Washington Post columnist Josh Rogen says that the administration of US President Joe Biden has decided that it will not actively oppose a rapid regional normalization with the regime of Bashar al-Assad.

He describes this as having dire consequences.

The writer explains in

an article

that the Arab push to normalize relations with Assad is not new, but its advanced speed is alarming to many, noting that a delegation led by Salem Al-Maslat, head of the National Coalition for Revolutionary and Opposition Forces, visited Washington last month in which he urged the US government and the international community to continue the pressure. on the Syrian regime.

Reward for the killer of his people

The writer mentioned that Muslat told him in an interview, "How can you reward a ruler who killed his people with chemical weapons and made half the country's population refugees? Now, no one seems to be saying no to this. One word from this administration will make a big difference."

He pointed out that Biden gave explicit assurances that typographers with the Assad regime would not be punished under the Caesar Act, the American law that aims to prevent normalization with the regime until Assad stops the massacres.

American advice

He also referred to the conclusion of a deal to transport Egyptian natural gas to Lebanon via Jordan and Syria, which would certainly lead to cash payments to Assad, commenting that instead of standing in the way, the Biden administration advised participating countries that they could avoid sanctions by financing the deal through the World Bank, which Fundamentally reinforces a loophole in US law.

He also said that last month, Syrian officials met several Arab leaders at the United Nations General Assembly.

After that, the Egyptian foreign minister pledged to help "restore Syria's position in the Arab world."

He reported that proponents of normalization argue that 10 years of isolation and pressure on Assad have not resulted in any progress in a political settlement, while sanctions have exacerbated the suffering of Syrians.

They also argue that Arab engagement could weaken Iranian power in Syria.


The argument of supporters of normalization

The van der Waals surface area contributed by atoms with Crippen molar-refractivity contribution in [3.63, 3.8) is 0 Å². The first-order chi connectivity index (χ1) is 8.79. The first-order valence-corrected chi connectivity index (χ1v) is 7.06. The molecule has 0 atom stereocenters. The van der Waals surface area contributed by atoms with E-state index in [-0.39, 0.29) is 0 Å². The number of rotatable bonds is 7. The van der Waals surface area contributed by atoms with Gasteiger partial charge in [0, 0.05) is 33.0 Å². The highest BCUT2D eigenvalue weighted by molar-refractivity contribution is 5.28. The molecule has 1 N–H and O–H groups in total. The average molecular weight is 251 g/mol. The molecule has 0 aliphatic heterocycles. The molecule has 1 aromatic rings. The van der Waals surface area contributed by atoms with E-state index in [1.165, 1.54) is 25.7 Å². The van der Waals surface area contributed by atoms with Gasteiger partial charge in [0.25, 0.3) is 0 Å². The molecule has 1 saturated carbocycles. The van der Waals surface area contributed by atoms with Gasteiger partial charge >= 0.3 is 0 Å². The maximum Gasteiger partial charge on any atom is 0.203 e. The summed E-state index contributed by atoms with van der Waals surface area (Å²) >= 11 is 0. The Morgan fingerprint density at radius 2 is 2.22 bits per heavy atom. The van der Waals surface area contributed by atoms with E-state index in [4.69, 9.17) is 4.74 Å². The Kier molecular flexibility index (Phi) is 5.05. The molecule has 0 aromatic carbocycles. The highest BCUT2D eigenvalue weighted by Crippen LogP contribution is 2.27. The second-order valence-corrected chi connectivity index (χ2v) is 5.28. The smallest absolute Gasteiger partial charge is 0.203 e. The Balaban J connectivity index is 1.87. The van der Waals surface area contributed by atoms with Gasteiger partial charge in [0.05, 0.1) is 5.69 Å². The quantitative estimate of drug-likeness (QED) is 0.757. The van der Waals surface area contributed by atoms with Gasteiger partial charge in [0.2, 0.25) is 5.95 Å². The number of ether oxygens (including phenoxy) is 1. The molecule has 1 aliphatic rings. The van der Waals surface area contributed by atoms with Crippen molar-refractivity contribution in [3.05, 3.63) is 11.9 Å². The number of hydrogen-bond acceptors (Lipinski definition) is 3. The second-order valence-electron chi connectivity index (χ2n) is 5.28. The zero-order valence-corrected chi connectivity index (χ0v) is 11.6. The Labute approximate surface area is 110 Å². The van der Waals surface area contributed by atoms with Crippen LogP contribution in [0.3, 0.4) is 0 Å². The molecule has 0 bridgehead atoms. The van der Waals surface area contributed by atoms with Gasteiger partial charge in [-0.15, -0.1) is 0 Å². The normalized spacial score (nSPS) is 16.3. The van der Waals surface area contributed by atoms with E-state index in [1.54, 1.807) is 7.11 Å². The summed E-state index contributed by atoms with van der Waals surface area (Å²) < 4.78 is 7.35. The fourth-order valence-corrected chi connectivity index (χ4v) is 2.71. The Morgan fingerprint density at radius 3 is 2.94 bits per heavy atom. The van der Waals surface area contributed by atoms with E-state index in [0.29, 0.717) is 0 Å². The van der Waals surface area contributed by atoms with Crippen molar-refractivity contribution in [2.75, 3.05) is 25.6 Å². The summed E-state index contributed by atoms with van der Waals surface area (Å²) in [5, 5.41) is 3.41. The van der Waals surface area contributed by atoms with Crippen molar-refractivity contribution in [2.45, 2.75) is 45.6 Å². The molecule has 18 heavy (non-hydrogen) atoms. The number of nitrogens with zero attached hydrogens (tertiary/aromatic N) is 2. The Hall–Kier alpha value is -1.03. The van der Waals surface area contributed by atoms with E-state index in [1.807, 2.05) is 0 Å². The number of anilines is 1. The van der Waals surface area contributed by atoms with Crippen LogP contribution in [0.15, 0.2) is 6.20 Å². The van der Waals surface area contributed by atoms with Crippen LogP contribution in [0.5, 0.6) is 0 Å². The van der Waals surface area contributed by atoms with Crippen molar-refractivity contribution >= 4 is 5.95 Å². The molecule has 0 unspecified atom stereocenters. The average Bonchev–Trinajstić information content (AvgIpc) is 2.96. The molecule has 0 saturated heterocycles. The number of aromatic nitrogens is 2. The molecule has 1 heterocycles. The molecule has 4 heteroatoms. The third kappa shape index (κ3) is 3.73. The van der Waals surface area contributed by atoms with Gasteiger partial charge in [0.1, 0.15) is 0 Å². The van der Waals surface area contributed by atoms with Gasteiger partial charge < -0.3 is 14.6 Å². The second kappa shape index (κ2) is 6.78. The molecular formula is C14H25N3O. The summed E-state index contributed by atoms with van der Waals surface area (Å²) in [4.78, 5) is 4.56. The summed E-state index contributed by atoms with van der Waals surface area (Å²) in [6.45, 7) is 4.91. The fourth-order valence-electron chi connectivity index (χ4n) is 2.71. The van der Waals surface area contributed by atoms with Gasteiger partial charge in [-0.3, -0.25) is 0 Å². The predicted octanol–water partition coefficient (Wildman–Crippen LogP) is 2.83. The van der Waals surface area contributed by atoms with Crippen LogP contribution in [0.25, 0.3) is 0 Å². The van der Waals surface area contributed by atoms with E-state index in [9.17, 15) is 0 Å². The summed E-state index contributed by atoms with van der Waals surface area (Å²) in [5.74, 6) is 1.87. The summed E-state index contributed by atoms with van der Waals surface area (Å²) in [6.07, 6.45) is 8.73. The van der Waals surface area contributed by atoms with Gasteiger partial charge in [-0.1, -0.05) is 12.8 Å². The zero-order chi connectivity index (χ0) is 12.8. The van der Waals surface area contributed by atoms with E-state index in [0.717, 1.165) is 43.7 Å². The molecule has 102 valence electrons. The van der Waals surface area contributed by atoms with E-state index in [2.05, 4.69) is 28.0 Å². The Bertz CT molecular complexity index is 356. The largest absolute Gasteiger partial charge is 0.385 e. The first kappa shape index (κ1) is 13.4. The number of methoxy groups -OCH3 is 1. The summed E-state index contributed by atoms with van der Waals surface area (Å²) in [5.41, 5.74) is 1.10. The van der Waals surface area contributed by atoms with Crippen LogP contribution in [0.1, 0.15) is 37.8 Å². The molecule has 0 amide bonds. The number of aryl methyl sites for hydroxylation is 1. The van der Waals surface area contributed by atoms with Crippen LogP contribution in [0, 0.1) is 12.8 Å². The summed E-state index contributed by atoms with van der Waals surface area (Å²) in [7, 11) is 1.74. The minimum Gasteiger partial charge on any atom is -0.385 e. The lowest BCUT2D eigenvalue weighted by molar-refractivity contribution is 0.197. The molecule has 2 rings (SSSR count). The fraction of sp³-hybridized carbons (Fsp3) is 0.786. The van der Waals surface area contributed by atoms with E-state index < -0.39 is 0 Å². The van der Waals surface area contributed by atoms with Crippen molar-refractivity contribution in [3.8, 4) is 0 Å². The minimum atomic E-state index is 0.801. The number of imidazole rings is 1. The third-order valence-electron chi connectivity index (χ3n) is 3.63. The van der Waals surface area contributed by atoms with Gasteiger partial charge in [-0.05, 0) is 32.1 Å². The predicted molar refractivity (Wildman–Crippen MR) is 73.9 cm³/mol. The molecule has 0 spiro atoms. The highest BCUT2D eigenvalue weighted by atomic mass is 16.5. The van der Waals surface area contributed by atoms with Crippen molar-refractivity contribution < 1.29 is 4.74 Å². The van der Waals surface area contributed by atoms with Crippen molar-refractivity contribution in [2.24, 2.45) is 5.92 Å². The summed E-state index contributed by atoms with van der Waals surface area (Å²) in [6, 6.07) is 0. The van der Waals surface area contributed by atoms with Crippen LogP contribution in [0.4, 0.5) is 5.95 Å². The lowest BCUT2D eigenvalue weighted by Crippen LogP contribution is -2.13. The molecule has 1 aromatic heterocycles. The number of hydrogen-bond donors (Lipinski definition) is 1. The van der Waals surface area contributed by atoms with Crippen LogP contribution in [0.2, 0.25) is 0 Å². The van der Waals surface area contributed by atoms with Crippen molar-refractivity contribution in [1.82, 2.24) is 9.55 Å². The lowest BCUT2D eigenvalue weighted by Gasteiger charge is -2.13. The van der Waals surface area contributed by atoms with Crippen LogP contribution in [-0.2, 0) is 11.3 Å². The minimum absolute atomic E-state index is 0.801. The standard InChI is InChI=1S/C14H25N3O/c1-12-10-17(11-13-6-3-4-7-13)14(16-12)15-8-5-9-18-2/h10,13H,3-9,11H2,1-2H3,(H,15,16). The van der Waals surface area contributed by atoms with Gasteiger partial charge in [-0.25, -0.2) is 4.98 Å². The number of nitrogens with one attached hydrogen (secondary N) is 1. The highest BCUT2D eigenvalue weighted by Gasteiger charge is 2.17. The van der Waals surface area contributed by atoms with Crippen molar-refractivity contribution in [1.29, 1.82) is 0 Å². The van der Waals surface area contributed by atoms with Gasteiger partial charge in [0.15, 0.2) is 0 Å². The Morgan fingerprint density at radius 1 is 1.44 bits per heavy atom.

The article pointed out that Brett McGurk, Biden's senior adviser to the Middle East and one of the main proponents of such an approach over the years, published an article in 2019 entitled "Hard Facts in Syria" in which he said that the United States should stop opposing the efforts of its Arab partners to normalize with Assad.

McGurk also wrote that the United States should encourage its partners inside Syria, such as the Kurdish-dominated Syrian Democratic Forces, to strike a deal with the Assad regime so that U.S. forces can leave and Russia and the regime can take over there.

According to the article, the glaring problem with this approach is that the Assad regime and Russia have violated every deal they made with local groups, exposing them to new cruelty and suffering, and the long-term result will be more extremism, refugees and instability.

Normalization allows further destabilization

The article explained that the conflict in Syria has destabilized the entire Middle East region, noting that senior Republicans in the US Senate Foreign Affairs and Foreign Relations Committees said in a statement that normalizing relations now will only allow the destabilization to continue.

The writer expressed his belief that the only hope for real peace, stability and justice in Syria is for America to re-engage diplomatically and work to revive the international political process and its leadership.

Meanwhile, Washington should help improve the lives of Syrians living outside Assad's control, rather than advising them to cut deals with their oppressors.

He concluded his article by saying that there are no good options in Syria, but implicitly welcoming a mass murderer to return to the "diplomatic fold" is not acceptable, and normalization with Assad will not end the war, and looking in the other direction is moral and strategic bankruptcy.

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